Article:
In their first face-to-face debate, Hillary Clinton dismissed Donald Trump’s plans to slash corporate taxes as “Trumped-up trickle-down” economics, countering with her own proposals to provide debt-free college and refinance graduates’ student loans at lower rates as a better investment in the middle class.
Higher education and student loans were not a focal point of Monday’s debate. Trump has yet to put forward his own detailed proposals on those issues. But the context in which Clinton injected them into the debate — during a larger discussion about the economy, trade policy and taxes — was telling.
Trump’s solution to job creation — renegotiate trade agreements, slash regulations, and cut the business tax rate from 35 percent to 15 percent to bring manufacturing jobs back to the U.S. — has been panned by some critics as protectionist.
Clinton sounded like a candidate who envisions a future in which the U.S. will need a highly skilled and educated workforce to compete in the global economy. College grads have a significant advantage in the new economy — workers with a bachelor’s degree or higher have claimed three quarters of the 11.6 million jobs created during the economic recovery.
“I don’t think top-down works in America,” Clinton said. “I think building the middle class, investing in the middle class, making college debt-free so more young people can get their education, helping people refinance their debt from college at a lower rate. Those are the kinds of things that will really boost the economy. Broad-based, inclusive growth is what we need in America, not more advantages for people at the very top.”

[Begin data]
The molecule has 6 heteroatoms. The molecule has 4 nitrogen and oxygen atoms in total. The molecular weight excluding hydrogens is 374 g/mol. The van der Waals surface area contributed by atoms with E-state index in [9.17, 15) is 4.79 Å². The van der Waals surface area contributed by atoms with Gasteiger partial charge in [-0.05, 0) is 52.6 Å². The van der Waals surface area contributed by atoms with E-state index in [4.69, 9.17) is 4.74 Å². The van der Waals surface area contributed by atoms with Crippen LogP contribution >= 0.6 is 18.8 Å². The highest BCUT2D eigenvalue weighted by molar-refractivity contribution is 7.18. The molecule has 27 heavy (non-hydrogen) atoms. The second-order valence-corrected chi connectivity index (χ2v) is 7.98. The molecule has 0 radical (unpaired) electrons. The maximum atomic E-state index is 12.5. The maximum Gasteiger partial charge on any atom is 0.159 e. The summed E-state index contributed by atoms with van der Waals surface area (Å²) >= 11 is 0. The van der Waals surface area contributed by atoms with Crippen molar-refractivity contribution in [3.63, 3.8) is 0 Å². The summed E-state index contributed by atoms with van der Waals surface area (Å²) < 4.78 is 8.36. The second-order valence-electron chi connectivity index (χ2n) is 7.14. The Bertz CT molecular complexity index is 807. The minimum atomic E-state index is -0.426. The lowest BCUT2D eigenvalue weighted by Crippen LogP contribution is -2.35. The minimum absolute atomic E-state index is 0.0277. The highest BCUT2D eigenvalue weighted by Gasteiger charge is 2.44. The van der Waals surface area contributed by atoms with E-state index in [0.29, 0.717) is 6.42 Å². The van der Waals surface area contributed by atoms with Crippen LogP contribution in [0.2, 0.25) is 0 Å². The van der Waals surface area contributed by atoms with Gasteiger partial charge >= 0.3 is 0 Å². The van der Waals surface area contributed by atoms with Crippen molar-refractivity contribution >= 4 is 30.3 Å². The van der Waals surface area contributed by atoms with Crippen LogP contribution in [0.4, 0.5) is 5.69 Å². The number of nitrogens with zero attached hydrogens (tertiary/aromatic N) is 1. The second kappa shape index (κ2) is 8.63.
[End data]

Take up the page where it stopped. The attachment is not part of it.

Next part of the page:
Clinton defended her votes in favor of trade agreements during her time in the Senate, noting that she opposed the Central America Free Trade Agreement (CAFTA) because it didn’t meet her criteria that such agreements should create jobs, raise incomes, and strengthen national security.
CAFTA would have expanded the North American Free Trade Agreement (NAFTA) to five Central American nations (Guatemala, El Salvador, Honduras, Costa Rica and Nicaragua), and the Dominican Republic. Trump called NAFTA “the worst trade deal maybe ever,” pinning it on Clinton’s husband, Bill. NAFTA was negotiated and signed by President George H.W. Bush in 1992, and took effect during Bill Clinton’s first term in office with Clinton’s support.
Trump might have been closer to the mark when he dismissed his opponent’s higher education plans as, “All talk, no action. Sounds good, doesn’t work. Never going to happen.”
Republicans who control Congress have blocked action on legislation that would enable aspects of Clinton’s New College Compact, such as government-backed student loan refinancing. Even if Clinton defeats Trump, she’ll face an uphill battle to win backing for the $350 billion plan unless Democrats take back both chambers of Congress.
Apart from the cost to taxpayers, some critics say the benefits of such a program would fall disproportionately in the laps of high-income families who are repaying their loans. A number of private lenders are already refinancing the student loan debt of borrowers with solid credit and established earnings.